On the surface it would seem natural that this is something the Anytime Anywhere Learning Foundation would be fully supportive of, and in broad principle of course we are. Our vision is for every child to have access to their own ‘personal portable computer’ to enable more powerful learning experiences..and in part this is what is driving the current fascination with BYO. However, I fear there is much more to this than meets the eye.
Firstly motivation. There is no question that much of this discussion has been led by the dramatic increase in some demographics, with students buying their own various pieces of technology. The obvious question becomes why should it stay as something the school makes the decision about? The second driver that is motivating this idea is, in some countries, most notably the US and Australia post the national DER program, a significant cut in funding to schools. A number of US School Districts and States who have previously funded their 1 to 1 initiatives through state grants or District funding, are now challenged on finding sustainable funding.
So then the questions becomes, what will they bring ?
As always, there are a few people always looking for the ‘next big idea”. So currently we are being overwhelmed by tablets of all makes and models, dominated by iPads, but discussions usually include phones, and any sort of gadget with a screen. Seems the last thing anyone wants to ask is ‘what will they want to do with it?’ For one, I’m happy if at least there is some agreement that you want them to be able to do basic computing functions, such as easily construct ideas, knowledge, share thinking and at all times be creative.
Then there is the issue of implementation. Currently very few corporates allow their staff to ‘bring their own’ laptops…and they usually have 2 to 3 times the technical support; how will schools manage this? …aha, I hear you say…virtualization…well yes..and no. Costs are currently a serious issue, and managing such an environment is still a challenge for most schools…however, yes, over time this may underpin an option; but I'm unsure whether it is viable at this time.
…other ‘small’ issues like low cost software licensing, dependable onsite 12 hour turnaround servicing,loaner machines, security, and the classroom management benefits of an homogenous operating environment also need to be addressed in real detail.
The principles on which aalf was founded and on which we have given advice on for nearly 15 years still apply. At all times our priority must be to ensure any 1 to 1 program provides for ALL students, and can be sustained in the long-term, not just dependent on the whims and fancies of political, technological and policy leadership.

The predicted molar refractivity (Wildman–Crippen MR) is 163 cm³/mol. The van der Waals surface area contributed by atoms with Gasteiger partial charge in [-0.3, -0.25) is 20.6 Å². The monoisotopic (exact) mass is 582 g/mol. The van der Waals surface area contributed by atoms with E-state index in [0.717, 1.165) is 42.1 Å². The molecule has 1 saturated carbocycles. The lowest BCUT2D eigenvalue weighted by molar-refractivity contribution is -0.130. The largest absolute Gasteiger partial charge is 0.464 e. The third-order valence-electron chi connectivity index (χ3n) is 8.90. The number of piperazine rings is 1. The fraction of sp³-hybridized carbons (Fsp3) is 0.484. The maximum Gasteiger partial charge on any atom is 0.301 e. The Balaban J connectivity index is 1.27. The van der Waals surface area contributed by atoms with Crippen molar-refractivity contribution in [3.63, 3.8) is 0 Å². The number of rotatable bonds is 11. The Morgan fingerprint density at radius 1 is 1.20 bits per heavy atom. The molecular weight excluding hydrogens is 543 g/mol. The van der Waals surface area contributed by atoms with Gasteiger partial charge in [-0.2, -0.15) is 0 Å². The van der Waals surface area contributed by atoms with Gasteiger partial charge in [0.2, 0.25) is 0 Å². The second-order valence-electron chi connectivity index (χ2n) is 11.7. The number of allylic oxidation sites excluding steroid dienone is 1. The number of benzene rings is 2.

This has always been at the core of our recommendation for the co-contribution or Shared Cost Model of funding. Our early experiences taught us and many schools, that given that the benefit from an effective 1 to 1 program would provide 24/7 access, there was a reasonable expectation that parents should make some contribution for the 80% of the time their son or daughter could now use a laptop for personal use outside school. However, I’m not sure why we can now suddenly expect all parents to pick up 100% of the cost...by bringing their own. Given the challenges many school leaders often raise about parents making a small contribution to a co-funded model, it seems a little incongruous that simply relabeling the program with a three letter acronym will address all the core principles that have toi date underpinned the success of 1 to 1 worldwide.
Finally there is the core issue of equity. You don’t solve a lack of funding by passing 100% of the cost to parents..and expect that to be a viable option for ALL parents. We currently DON’T have any problems with viability, sustainability or scalability with the thousands of 1 to 1 programs currently operating around the world built on the principle of co-contribution…but I suspect we certainly will have with many of the byo programs being considered.
However we are most likely going to see a mean a gradual shift of the responsibility for the provision of a personal portable computer for our students from schools to families, as costs come down further, and computers are commoditized even more. It will take time for the most effective funding, implementation and management models to be developed, and I expect they will for the most part be blended models that provide for all the challenges I have outlined above.
Above all we must continually remind ourselves; let’s not be distracted from the core purpose of why we want our young people learning in a technology-rich enviroment, and let's spend more time focused on what it makes possible.
Intersted in your thoughts...